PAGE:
Severe ramifications pervade the search for a genetic cause for homosexuality. Scientists are faced with many moral and ethical questions. A discovery leading to the belief that homosexuality is an inborn characteristic would probably give gays protection under many of the same laws that protect racial minorities and the physically disabled. However, it is equally possible that the ability to detect potential causes for homosexuality would also cause people to actively prevent such occurrences and thus turn into a lesson in eugenics -- enabling parental carriers to terminate pregnancies of potential homosexual offspring.
It is crucial to consider that personality and behavior are more than simple chemical reactions. While prenatal over-androgenization or estrogenization could potentially be one of the many underlying causes of homosexuality, this has only been shown in certain cases, largely those in which chemical abnormalities have caused effeminate or masculinizing behavioral (and in some cases physical) traits. The studies discussed herein cannot account for the physiological characteristics of every member of the gay, lesbian, bisexual and transgendered community. It is also possible that the amounts of hormones studied are not abnormal, but fall somewhere in the spectrum of human sexuality.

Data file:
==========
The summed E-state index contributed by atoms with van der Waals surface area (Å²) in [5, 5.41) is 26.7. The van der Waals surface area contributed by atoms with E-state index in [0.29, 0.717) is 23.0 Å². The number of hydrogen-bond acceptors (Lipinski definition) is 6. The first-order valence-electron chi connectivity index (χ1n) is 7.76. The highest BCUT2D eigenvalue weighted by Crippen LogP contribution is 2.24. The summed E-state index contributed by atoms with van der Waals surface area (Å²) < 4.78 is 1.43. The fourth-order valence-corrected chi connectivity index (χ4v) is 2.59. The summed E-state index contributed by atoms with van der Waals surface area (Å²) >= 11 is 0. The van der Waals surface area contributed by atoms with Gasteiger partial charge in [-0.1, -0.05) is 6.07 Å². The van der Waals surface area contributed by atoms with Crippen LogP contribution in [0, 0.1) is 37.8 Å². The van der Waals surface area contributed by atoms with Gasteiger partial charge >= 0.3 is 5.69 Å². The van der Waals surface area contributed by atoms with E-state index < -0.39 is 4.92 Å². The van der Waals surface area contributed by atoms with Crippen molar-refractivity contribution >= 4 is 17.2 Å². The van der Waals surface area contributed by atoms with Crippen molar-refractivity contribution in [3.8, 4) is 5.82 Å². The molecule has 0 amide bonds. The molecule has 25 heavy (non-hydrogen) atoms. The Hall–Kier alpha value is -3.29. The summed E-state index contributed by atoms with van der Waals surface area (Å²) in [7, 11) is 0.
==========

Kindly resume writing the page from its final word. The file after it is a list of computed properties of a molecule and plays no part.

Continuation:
2. Delcomyn, Fred. Foundations of Neurobiology. New York: W.H. Freeman & Co. 1998
4. Hormones and Sexual Behavior 
7. Beth Rieke 
Contains bibliography information: Trends in Education. Hutt, Corrine. "Why do Girls Underachieve." Vol.4 1979. Pp. 24-28.
9. Abstracts of Recent Articles 
12. McFadden, D. & Pasanen, E. “Comparisons of the Auditory Systems of Heterosexuals and Homosexuals: Click-Evoked Otoacoustic Emissions. Proceedings of the National Academy of Science. Vol. 95, pp. 2709-2713. March 1998
Comments made prior to 2007
I just read a great article on pathophysiological theories to homosexuality. It was extremely enlightening and really answered by question as to what we currently know about the subject. As a healthcare professional currently undergoing family issues surrounding homosexuality, it really helped to have the scientific support ... Audrey Suh, 10 April 2006